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Last week the Wall Street Journal ran an article about a United Methodist congregation that was getting in trouble for offering online communion. The church is an entirely online church, the services stream online, there is a web-based Bible Study, and there is a full time pastor in charge of putting it and keeping it all together. Communion online would mean that the participants would get their own juice and bread and then, after the pastor blessed and broke it, the congregants would each take the elements at the same time from their own location. Sounds crazy, right? Totally defeats the purpose of communion which is being together, right? Well… I’m not so sure. This post isn’t to advocate for online communion, but it’s not to advocate against it, either. Let’s talk about it a little more, shall we? And when we do, let’s think about some of these questions:

  • Is a virtual community a “real” community? If so, why? If not, why not? – For me, there are several “virtual” communities that are very real to me. I’m a part of an online clergy group that is a great support to me. The women in the group live all over the country and they share their stories in a closed group online. Would it be better to get together in person with them to chat about our common joys and struggles? Maybe, but it’s impossible.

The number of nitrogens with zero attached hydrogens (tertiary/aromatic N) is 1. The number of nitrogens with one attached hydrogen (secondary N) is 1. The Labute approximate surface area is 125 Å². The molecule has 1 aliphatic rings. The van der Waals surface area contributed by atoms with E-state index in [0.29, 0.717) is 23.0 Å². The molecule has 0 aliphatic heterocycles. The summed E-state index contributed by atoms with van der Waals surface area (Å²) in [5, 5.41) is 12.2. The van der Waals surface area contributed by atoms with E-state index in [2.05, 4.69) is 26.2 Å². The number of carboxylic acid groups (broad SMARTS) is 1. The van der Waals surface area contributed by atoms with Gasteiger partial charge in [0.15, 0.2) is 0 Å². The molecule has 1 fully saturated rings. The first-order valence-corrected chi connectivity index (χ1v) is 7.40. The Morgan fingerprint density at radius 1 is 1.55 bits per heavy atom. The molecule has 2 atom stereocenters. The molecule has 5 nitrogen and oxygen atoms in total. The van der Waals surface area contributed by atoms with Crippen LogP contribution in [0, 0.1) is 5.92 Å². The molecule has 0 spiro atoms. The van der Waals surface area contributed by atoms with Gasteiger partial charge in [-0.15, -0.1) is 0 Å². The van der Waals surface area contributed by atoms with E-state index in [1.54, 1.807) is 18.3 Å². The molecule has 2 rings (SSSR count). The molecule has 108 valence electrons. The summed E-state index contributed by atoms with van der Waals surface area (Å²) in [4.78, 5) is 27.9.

• How do people use the internet for connection? What are they looking for? Look, let’s cut to the chase here, there are all kinds of virtual experiences people can get online. If someone is looking for a connection online, there are myriad possibilities. Is the church one of them? Are we as a church available when people are looking for a connection?